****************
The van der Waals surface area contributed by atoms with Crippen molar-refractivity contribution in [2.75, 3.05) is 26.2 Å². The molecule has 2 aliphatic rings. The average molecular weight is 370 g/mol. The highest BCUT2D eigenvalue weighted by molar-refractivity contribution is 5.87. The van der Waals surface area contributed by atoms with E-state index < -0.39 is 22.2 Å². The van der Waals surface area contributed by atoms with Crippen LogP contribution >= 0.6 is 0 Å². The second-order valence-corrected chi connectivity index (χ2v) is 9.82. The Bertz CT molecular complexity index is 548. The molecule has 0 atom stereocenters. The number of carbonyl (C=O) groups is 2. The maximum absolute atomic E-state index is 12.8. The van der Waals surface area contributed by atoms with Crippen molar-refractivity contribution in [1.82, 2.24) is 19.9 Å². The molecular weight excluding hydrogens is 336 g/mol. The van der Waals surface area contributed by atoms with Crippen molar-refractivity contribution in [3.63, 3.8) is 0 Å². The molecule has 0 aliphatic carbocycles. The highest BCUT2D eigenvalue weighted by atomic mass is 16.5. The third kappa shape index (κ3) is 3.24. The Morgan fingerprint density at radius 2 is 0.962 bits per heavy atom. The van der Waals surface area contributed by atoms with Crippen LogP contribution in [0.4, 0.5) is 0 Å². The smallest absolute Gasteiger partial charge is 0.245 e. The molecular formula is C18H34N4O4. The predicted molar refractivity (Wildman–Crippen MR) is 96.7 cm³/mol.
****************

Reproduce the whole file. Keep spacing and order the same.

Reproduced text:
The van der Waals surface area contributed by atoms with Crippen molar-refractivity contribution in [2.75, 3.05) is 26.2 Å². The molecule has 2 aliphatic rings. The average molecular weight is 370 g/mol. The highest BCUT2D eigenvalue weighted by molar-refractivity contribution is 5.87. The van der Waals surface area contributed by atoms with E-state index < -0.39 is 22.2 Å². The van der Waals surface area contributed by atoms with Crippen LogP contribution >= 0.6 is 0 Å². The second-order valence-corrected chi connectivity index (χ2v) is 9.82. The Bertz CT molecular complexity index is 548. The molecule has 0 atom stereocenters. The number of carbonyl (C=O) groups is 2. The maximum absolute atomic E-state index is 12.8. The van der Waals surface area contributed by atoms with Crippen molar-refractivity contribution in [1.82, 2.24) is 19.9 Å². The molecular weight excluding hydrogens is 336 g/mol. The van der Waals surface area contributed by atoms with Crippen molar-refractivity contribution in [3.63, 3.8) is 0 Å². The molecule has 0 aliphatic carbocycles. The highest BCUT2D eigenvalue weighted by atomic mass is 16.5. The third kappa shape index (κ3) is 3.24. The Morgan fingerprint density at radius 2 is 0.962 bits per heavy atom. The van der Waals surface area contributed by atoms with Crippen LogP contribution in [0.4, 0.5) is 0 Å². The smallest absolute Gasteiger partial charge is 0.245 e. The molecular formula is C18H34N4O4. The predicted molar refractivity (Wildman–Crippen MR) is 96.7 cm³/mol.